Colombian Navy Boosts Capabilities with Customized Ships
By Yolima Dussán/Diálogo September 07, 2018
The ships, designed and manufactured by the Colombian naval industry, reflect the Navy’s operational needs for humanitarian assistance and interdiction.
On July 23, 2018, the Colombian Navy added a new rapid reaction amphibious landing ship to its fleet. The ARC Bahía Colombia was named after the bay in the south of the Gulf of Urabá. The vessel is designed to boost naval fleet capabilities with high-performance and shallow-draft capacities, and the ability to carry out maritime interdiction exercises in hard-to-reach areas. The ship will also increase humanitarian operations in maritime and riverine coastal areas, especially in the Pacific, where it was assigned.
ARC Bahía Colombia is equipped with two propulsion systems, located port and starboard. Each system consists of a propeller shaft transmitting power from the reducer to a jet drive system to guarantee speed and integration of the drive system.
“The propulsion system was chosen as an innovative feature,” said Colombian Navy Vice Admiral Enrique Ramírez Gáfaro, commander of Operations of the Navy. “As it does not use conventional propulsion, such as a propeller, the ship can approach coastal areas and carry out beach and shallow-draft maneuvers without problems.”
The vessel can reach a maximum speed of 9 knots per hour. At this speed, it has autonomy to travel up to 1,500 maritime knots for 20 days with 51 people aboard.
“It has a storage capacity of 530 cubic feet for fuel,” Wilson Álvarez, project manager at the Colombian Science and Technology Corporation for Naval, Maritime and Riverine Industry Development (COTECMAR, in Spanish), told Diálogo. “It can operate a 12-ton telescopic crane, a 90 kW emergency generator that can serve as a port generator, a desalination plant, a weather station, and a computer to monitor and diagnose engines and generators, among other features.”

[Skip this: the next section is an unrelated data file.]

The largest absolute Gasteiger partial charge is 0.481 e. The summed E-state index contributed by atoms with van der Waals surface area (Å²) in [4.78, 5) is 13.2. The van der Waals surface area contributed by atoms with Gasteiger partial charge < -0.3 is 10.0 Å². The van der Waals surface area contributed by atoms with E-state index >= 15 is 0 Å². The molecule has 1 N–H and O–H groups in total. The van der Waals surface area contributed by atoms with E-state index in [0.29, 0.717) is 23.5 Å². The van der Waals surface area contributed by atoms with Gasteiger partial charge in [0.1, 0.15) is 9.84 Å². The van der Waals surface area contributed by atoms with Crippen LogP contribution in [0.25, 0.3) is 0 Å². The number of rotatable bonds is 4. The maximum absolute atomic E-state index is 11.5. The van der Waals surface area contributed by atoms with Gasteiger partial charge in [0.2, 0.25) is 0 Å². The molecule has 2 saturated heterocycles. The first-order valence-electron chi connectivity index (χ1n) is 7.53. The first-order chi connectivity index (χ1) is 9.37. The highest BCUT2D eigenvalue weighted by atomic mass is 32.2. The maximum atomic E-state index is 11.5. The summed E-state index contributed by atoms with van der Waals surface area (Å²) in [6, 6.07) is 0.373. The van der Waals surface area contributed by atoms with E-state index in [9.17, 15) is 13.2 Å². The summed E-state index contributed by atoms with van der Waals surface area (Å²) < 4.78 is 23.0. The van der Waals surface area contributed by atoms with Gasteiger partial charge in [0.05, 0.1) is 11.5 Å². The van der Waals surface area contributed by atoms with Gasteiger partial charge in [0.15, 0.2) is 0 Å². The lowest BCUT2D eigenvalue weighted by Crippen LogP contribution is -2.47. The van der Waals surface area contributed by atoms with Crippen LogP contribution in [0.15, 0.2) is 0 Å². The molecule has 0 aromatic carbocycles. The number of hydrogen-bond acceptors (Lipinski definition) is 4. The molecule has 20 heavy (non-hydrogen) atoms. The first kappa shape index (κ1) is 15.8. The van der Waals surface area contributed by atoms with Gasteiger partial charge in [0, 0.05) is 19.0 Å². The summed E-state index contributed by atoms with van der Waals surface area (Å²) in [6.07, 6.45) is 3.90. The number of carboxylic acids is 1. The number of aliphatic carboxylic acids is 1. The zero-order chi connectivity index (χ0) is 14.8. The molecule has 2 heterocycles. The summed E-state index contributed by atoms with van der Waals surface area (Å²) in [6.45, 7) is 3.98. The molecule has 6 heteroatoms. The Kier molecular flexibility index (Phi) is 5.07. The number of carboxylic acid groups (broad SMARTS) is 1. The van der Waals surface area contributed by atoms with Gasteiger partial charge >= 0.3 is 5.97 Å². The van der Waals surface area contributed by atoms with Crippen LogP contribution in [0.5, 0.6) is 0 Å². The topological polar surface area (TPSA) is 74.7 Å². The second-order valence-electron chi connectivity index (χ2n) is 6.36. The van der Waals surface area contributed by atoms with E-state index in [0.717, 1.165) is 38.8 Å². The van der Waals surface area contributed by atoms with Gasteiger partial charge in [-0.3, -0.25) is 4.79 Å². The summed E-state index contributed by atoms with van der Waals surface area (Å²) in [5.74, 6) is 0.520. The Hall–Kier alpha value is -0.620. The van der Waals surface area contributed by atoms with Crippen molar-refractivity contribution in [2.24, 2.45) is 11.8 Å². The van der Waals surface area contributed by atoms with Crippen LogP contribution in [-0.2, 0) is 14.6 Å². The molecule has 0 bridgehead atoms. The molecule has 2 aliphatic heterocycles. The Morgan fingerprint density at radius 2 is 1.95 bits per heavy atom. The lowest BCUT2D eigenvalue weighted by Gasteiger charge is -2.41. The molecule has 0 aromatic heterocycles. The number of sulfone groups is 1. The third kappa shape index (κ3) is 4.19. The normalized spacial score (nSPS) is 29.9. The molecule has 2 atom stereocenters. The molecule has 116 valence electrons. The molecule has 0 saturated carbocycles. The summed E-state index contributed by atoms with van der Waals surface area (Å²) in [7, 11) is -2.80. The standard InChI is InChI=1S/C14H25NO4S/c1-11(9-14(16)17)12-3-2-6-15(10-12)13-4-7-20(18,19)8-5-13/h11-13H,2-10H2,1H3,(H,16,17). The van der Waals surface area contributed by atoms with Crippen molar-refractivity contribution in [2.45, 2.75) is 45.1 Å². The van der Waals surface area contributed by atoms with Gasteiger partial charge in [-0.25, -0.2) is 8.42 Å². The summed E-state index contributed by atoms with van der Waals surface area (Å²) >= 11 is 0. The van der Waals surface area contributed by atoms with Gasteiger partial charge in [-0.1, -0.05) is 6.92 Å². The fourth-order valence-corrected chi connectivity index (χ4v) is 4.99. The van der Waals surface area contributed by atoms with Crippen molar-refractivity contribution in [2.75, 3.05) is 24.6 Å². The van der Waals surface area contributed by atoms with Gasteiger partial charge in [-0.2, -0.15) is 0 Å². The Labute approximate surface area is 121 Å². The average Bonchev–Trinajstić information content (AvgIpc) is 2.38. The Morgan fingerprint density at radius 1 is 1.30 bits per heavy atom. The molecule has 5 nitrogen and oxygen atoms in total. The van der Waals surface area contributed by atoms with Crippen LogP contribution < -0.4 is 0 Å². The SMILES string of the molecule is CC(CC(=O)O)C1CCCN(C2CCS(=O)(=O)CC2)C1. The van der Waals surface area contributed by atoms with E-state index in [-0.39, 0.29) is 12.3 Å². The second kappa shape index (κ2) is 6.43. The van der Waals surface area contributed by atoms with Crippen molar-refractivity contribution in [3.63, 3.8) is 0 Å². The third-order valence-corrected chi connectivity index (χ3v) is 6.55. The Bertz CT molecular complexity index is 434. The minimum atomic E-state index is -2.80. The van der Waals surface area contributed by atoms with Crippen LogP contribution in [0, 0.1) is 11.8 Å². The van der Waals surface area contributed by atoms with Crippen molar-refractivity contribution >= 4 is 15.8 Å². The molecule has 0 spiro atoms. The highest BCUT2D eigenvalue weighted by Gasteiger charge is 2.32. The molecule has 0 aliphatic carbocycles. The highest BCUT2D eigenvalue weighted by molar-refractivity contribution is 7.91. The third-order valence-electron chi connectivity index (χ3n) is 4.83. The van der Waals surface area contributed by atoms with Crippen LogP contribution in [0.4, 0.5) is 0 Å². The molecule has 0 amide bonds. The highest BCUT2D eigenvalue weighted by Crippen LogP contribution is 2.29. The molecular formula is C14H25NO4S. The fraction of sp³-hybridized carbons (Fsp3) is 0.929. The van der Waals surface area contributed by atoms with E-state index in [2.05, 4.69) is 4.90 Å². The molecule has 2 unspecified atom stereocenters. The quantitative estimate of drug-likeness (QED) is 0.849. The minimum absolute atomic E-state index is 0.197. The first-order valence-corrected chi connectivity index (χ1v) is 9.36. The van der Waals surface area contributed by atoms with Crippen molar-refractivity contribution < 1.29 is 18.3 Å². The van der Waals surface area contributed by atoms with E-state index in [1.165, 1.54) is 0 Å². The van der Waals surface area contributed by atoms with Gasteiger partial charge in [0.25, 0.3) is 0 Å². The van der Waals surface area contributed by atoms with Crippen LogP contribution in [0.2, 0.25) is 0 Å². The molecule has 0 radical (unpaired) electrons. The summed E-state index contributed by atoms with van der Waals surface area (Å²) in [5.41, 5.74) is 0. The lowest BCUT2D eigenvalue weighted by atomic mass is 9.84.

ARC Bahía Colombia has great potential to serve as a deployment platform for maritime interdiction missions. It can increase the Navy’s coverage of territorial waters and allow for speedy deployment at sea for longer periods, something that was not possible before.
“These kinds of ships have been used in missions to effectively counter criminal narcotrafficking organizations, organized armed groups, and remnants of the Revolutionary Armed Forces of Colombia,” Vice Adm. Ramírez said. “[Now] we can reach areas, transport troops, and carry resources that enable offensive operations along the Pacific coast in areas that can only be accessed by sea as there are no roads, something that criminals use to their advantage.”
In addition to coastal navigation, ARC Bahía Colombia will be able to travel through rivers and tributaries that originate in the western mountain range and flow into the sea. The ship can also transport equipment and speedboats, and make landings in the area’s complex geographical conditions.
Bahía Colombia is the fifth vessel COTECMAR built and the sixth produced in the country in the last five years. In September 2017, a similar ship was delivered to the Honduran Naval Force, a milestone for the Colombian naval industry as an exporter of military products through technology transfer.
“The progress for construction of this type of better equipped ships with higher performance is the result of two key conditions,” Colombian Navy Vice Admiral Javier Díaz Reina, president of COTECMAR, told Diálogo. “On the one hand, having first-hand knowledge of the Navy’s operational requirements, by talking with the institution about ship performance; on the other, using that knowledge to build optimized ships.”
With ARC Bahía Colombia, naval engineers were able to increase the main and emergency engines’ power by updating control technologies. They also installed a weather station that merges with the radar system for an improved mooring system.
“This new and enhanced vessel will enable increased territorial control and presence along Colombia’s 807-mile coastline on the Pacific Ocean, where [operations] of narcotrafficking organizations don’t stop,” Vice Adm. Ramírez said. “The ship is essential for the Navy’s mission, allowing for better maritime control in areas where the main effort is required.”